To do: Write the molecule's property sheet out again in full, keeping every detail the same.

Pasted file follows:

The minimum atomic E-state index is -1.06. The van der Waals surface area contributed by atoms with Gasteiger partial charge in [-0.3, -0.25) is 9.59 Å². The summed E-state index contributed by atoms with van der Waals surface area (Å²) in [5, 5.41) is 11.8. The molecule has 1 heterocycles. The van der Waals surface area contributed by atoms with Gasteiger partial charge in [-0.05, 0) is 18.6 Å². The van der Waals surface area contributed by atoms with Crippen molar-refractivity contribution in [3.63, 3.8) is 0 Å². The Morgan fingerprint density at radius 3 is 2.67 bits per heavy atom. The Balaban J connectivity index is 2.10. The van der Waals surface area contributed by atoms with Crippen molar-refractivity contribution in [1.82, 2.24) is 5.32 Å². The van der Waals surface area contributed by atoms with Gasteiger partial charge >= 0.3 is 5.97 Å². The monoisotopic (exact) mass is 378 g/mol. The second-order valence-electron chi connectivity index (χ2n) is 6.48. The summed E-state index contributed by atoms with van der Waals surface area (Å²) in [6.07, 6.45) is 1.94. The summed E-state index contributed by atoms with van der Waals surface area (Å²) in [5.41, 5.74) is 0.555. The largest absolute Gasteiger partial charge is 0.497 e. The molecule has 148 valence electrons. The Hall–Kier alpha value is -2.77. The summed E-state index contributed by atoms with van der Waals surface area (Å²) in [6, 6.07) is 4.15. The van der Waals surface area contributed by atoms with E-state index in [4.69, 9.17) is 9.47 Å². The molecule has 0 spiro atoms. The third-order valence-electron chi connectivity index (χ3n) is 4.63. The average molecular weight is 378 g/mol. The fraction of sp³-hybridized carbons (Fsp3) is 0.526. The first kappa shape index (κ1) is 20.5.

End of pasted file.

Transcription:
The minimum atomic E-state index is -1.06. The van der Waals surface area contributed by atoms with Gasteiger partial charge in [-0.3, -0.25) is 9.59 Å². The summed E-state index contributed by atoms with van der Waals surface area (Å²) in [5, 5.41) is 11.8. The molecule has 1 heterocycles. The van der Waals surface area contributed by atoms with Gasteiger partial charge in [-0.05, 0) is 18.6 Å². The van der Waals surface area contributed by atoms with Crippen molar-refractivity contribution in [3.63, 3.8) is 0 Å². The Morgan fingerprint density at radius 3 is 2.67 bits per heavy atom. The Balaban J connectivity index is 2.10. The van der Waals surface area contributed by atoms with Crippen molar-refractivity contribution in [1.82, 2.24) is 5.32 Å². The van der Waals surface area contributed by atoms with Gasteiger partial charge >= 0.3 is 5.97 Å². The monoisotopic (exact) mass is 378 g/mol. The second-order valence-electron chi connectivity index (χ2n) is 6.48. The summed E-state index contributed by atoms with van der Waals surface area (Å²) in [6.07, 6.45) is 1.94. The summed E-state index contributed by atoms with van der Waals surface area (Å²) in [5.41, 5.74) is 0.555. The largest absolute Gasteiger partial charge is 0.497 e. The molecule has 148 valence electrons. The Hall–Kier alpha value is -2.77. The summed E-state index contributed by atoms with van der Waals surface area (Å²) in [6, 6.07) is 4.15. The van der Waals surface area contributed by atoms with E-state index in [4.69, 9.17) is 9.47 Å². The molecule has 0 spiro atoms. The third-order valence-electron chi connectivity index (χ3n) is 4.63. The average molecular weight is 378 g/mol. The fraction of sp³-hybridized carbons (Fsp3) is 0.526. The first kappa shape index (κ1) is 20.5.